What aren’t irrelevant are the specs. The iGame Advanced OC uses the same essential Nvidia Ampere silicon, so the GA102 GPU and 10GB of GDDR6X memory, but as I mentioned earlier you also get the potential for a clock speed boost up to 1,785MHz, which actually turns into an average clock speed of 1,843MHz when you take Nvidia’s GPU Boost tech into the equation.
That puts the OC run of the Colorful RTX 3080 iGame Advanced at the top of our list in terms of overall clock speed, but also when it comes to power draw too. In OC mode it’s pulling 374W on average, and peaks at over 410W. Hence why it pairs that triple slot girth with three 8-pin PCIe power connectors too. If you thought the funky 12-pin one on the Founders cards was an annoyance, you’re going to be pissed at this.
Power and thermal performance
Even without the overclock it’s a pretty thirsty card, with an average power draw almost on par with the resolutely overclocked Asus TUF card we tested. And you’re going to want to have that OC mode on, now that it doesn’t crash the GPU, because that’s the only way you’re going to get gaming performance to match either the excellent RTX 3080 Founders Edition or the nifty Palit RTX 3080 GamingPro.
Otherwise its standard gaming performance is a little lacklustre, by comparison to both other RTX 3080 cards and to the AMD RX 6800 XT, given how close fought that particular GPU head-to-head is.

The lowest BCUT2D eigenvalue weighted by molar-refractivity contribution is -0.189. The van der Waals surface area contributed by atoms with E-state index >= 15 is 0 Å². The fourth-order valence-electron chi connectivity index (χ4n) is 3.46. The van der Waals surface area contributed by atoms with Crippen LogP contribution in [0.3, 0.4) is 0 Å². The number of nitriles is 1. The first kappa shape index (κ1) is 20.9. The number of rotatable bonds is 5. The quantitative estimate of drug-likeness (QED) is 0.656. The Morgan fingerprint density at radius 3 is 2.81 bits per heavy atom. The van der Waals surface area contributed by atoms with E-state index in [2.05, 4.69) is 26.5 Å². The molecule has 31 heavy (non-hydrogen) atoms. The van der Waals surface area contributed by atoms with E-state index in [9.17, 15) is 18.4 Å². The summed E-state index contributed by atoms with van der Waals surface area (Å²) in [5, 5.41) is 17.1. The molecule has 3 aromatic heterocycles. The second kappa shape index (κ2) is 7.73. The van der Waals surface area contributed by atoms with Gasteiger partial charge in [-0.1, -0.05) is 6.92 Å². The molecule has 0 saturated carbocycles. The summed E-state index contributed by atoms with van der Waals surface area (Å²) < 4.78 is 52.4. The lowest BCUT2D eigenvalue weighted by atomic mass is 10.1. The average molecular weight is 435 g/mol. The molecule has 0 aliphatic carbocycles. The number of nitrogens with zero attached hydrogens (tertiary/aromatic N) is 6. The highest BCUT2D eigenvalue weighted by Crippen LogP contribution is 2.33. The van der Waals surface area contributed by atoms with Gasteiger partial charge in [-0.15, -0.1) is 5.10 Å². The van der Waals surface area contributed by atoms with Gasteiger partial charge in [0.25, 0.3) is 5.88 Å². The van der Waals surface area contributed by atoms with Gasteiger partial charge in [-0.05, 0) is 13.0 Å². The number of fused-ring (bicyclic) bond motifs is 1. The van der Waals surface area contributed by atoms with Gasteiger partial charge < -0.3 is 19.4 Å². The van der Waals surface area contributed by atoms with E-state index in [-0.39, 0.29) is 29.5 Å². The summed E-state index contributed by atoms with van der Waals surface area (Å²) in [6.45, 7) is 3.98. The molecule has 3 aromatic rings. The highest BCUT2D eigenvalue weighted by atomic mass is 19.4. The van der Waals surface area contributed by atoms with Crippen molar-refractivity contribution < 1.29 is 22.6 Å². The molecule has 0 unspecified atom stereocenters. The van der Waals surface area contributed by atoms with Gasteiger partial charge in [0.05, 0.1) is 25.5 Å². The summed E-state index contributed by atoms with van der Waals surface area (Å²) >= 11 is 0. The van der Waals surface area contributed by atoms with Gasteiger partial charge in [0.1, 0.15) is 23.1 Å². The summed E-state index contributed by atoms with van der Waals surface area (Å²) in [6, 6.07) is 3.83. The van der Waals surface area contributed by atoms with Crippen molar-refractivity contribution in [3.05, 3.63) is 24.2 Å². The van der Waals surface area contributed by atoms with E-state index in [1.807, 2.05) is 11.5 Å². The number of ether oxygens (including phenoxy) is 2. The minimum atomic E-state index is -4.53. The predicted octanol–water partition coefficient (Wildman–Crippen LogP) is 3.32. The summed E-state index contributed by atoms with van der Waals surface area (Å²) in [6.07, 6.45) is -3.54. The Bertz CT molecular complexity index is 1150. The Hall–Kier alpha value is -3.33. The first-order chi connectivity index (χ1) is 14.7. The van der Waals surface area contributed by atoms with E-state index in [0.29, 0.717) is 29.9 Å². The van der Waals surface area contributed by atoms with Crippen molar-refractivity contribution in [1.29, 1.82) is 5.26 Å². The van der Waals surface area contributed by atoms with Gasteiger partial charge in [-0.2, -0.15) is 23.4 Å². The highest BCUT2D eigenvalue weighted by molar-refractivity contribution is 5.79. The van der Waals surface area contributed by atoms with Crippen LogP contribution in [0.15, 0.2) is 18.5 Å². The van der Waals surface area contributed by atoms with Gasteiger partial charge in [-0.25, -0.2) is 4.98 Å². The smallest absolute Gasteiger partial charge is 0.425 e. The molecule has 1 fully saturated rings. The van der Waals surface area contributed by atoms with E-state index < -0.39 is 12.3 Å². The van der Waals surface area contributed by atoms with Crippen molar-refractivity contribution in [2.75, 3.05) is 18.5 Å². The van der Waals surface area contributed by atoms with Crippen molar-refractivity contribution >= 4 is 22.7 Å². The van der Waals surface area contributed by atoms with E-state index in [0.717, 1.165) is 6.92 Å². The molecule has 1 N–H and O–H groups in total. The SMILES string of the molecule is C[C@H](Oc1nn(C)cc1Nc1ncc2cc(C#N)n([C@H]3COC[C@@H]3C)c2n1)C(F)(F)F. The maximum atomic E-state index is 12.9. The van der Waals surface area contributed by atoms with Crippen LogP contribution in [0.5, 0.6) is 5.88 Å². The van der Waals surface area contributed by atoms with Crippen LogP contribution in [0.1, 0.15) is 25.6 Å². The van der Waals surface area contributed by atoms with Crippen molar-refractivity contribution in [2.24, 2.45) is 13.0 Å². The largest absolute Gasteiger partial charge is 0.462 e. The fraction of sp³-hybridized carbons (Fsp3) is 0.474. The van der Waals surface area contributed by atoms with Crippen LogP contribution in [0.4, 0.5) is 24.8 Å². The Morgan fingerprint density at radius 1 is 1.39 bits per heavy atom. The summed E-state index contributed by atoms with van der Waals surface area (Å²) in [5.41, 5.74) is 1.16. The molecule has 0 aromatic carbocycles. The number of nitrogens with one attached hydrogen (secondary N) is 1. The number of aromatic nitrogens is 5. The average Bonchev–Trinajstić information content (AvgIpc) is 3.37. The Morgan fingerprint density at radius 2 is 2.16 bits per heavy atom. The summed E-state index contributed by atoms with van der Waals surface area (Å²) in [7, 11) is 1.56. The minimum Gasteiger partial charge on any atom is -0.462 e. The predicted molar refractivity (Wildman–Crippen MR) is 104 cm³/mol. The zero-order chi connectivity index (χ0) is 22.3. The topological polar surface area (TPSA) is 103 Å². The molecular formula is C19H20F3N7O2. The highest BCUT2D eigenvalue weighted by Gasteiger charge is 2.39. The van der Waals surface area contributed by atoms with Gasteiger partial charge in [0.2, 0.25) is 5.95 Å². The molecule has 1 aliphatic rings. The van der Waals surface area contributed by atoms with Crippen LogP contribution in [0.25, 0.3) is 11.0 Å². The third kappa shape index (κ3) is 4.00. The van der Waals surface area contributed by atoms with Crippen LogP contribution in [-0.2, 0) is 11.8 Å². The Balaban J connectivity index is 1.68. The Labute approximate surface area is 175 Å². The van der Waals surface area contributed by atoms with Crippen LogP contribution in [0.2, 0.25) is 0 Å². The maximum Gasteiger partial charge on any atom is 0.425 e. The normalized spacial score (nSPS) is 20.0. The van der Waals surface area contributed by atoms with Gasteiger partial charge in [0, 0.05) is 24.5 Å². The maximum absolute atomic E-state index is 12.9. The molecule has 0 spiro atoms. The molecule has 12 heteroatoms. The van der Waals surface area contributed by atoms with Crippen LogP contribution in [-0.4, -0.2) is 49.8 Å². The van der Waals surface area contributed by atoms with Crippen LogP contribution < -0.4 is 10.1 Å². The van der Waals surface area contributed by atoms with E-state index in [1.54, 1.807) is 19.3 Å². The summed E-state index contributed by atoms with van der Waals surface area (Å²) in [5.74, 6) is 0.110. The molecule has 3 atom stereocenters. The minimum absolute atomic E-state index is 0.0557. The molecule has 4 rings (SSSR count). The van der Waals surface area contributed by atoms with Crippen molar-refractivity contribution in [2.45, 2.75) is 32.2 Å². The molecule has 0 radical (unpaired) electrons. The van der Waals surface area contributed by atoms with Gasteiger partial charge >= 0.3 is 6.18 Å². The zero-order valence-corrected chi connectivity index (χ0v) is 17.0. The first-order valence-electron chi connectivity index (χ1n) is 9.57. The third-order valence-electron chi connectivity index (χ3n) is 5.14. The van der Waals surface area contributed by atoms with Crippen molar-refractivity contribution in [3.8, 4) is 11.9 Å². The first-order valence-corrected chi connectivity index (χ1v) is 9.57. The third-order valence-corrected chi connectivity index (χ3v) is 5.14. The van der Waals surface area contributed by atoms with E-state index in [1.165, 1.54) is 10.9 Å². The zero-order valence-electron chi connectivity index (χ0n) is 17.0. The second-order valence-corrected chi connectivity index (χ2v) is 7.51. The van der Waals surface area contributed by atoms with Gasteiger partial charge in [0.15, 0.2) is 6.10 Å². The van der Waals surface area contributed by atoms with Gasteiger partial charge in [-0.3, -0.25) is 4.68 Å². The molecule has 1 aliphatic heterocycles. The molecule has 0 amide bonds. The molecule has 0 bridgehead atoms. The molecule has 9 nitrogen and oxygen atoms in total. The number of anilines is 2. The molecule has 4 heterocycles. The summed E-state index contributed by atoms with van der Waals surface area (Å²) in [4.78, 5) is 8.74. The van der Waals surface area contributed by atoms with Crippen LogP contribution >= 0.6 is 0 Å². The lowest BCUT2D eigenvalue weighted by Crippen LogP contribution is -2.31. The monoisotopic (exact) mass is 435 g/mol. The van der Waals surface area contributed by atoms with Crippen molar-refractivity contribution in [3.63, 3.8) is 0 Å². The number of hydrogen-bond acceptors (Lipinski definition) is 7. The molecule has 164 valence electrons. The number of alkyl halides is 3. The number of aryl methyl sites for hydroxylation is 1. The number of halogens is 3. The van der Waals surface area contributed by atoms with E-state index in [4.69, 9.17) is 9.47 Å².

4K gaming performance
1440p gaming performance
CPU – Intel Core i7 10700K
Motherboard – MSI MPG Z490 Gaming Carbon WiFi
RAM – Corsair Vengeance RGB Pro @ 3,200MHz
CPU cooler – Corsair H100i RGB Pro XT
PSU – NZXT 850W
Chassis – DimasTech Mini V2
But no matter whether the overclock is on or not, the Colorful RTX 3080 iGame Advanced OC has some serious cooling attached to it. That triple slot, triple fan cooler is no joke, and no slouch in the chip-chilling department. Even with the GPU pushed higher than any other RTX 3080 we’ve tested the silicon never peaked above 67°C and averaged just 64°C, which is far cooler than the admittedly far smaller reference card design.
And it looks kinda cool too.
It looks like a beast of a graphics card, and while I’m not a huge fan of the central, pulsing RGB LED fan itself, selling your PC’s soul to install the Colorful control software will allow you to make it a more pleasing solid magenta.
But aesthetics are only really a matter for that initial purchase, that moment where you pull it out of the box and can somehow feel justified spending the best part of a grand on a solid lump of gaming tech. Once it’s installed in your machine that knowledge of a card well bought will only come when you’re getting the level of performance you feel you’ve just paid for.
But, right now, no-one can pay for it. If we’re talking MSRP, and relative GPU purchases though, I would still be absolutely recommending people go for the Founders Edition card for outright performance, restrained looks, and a solid price point. Otherwise, well, I’d be mighty tempted by a sub-$699 RX 6800 XT if I could find one.
Published at Wed, 27 Jan 2021 13:10:36 +0000